On the top of the app page


Zach Fendelman has been writing musical compositions for game applications since his senior year in high school. He is now a junior music composition major at Webster and has recently seen an app he composed music for on iTunes’ “featured apps” for two weeks in a row.

The app, Crashlands, is an interactive role-playing game that allows players to build structures, battle villains and quest through locations.

“My roommate actually saw it first and told me,” Fendelman said, “The Costers [the creators] told me that they would have a featured spot [on iTunes], but the feeling didn’t really sink in until I pulled out my phone, opened the app store and saw it on the front page.”

Crashlands comes from Butterscotch Shenanigans, a game studio operated by three brothers: Seth, Sam and Adam Coster. Fendelman met up with the brothers at a game jam in St. Louis where they worked together to begin the music composition process for the app.

Fendelman, along with his partner, Berklee College of Music Graduate Patrick Crecelius, regularly attend these events to work with any group that needs music for their game. The duo calls themselves Fat Bard.

“The developers are really smart guys,” Crecelius said, “We knew that it was going to be successful, we just weren’t quite sure how much.”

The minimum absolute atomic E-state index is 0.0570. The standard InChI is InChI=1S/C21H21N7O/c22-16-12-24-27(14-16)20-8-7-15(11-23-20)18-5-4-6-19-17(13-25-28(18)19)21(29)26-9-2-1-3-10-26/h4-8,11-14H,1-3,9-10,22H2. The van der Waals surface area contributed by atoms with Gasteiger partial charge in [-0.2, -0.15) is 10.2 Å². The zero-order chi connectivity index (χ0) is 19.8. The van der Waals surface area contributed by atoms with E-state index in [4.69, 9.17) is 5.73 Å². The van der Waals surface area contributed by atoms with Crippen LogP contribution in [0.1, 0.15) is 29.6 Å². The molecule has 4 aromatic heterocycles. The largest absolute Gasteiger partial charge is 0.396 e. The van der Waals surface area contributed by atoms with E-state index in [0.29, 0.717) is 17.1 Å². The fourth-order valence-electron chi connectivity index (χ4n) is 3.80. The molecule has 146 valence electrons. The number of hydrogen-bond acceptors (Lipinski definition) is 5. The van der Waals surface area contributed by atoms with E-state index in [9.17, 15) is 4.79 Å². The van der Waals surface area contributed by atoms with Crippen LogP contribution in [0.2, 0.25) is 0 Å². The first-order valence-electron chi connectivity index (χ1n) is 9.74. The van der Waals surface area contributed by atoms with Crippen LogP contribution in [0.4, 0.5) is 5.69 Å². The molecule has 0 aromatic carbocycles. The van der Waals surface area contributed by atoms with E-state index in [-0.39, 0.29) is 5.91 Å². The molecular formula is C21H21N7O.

Fendelman and Crecelius met when Fendelman was just 13 and Crecelius had just graduated from college. Fendelman took guitar lessons from Crecelius. Fendelman began mentioning scoring, and this inspired Crecelius to get involved.

“If either of us are successful, we’re both successful,” Crecelius said.

The two have composed music for Blitz Breaker, Iggy’s Egg Adventure, Dungeon Bash and a slew of other games. Fendelman and Crecelius are currently working on the composition for Candy Cross and Adventure Lamp.

Fendelman said that one of his favorite memories was in 2013 when he tried out his composing skills for the first time. He was 18 years old and was making music for complete strangers at a global game jam at Simutronics.

“It was really cool to see programmers, artists, musicians and gamers all working together to reach a common goal,” Fendelman said. “It was a great feeling to hear my music in a game for the first time.”

The duo’s process starts with determining how many songs the developer needs and what direction to take the musical style. Crecelius generally works more on sound effects, while Fendelman works with the music.

The music for an app always has a cohesive theme. This is done by using similar music “patches” and melodic elements.

Fendelman and Crecelius will normally use ProTools to create sounds, but the two have also recorded themselves playing different instruments.

Aside from composing music for game apps, Fendelman is also the guitarist and lead vocalist for the band Lobby Boxer. They play regular gigs in the St. Louis area. The band will also go on a month-long tour around the United States this summer.

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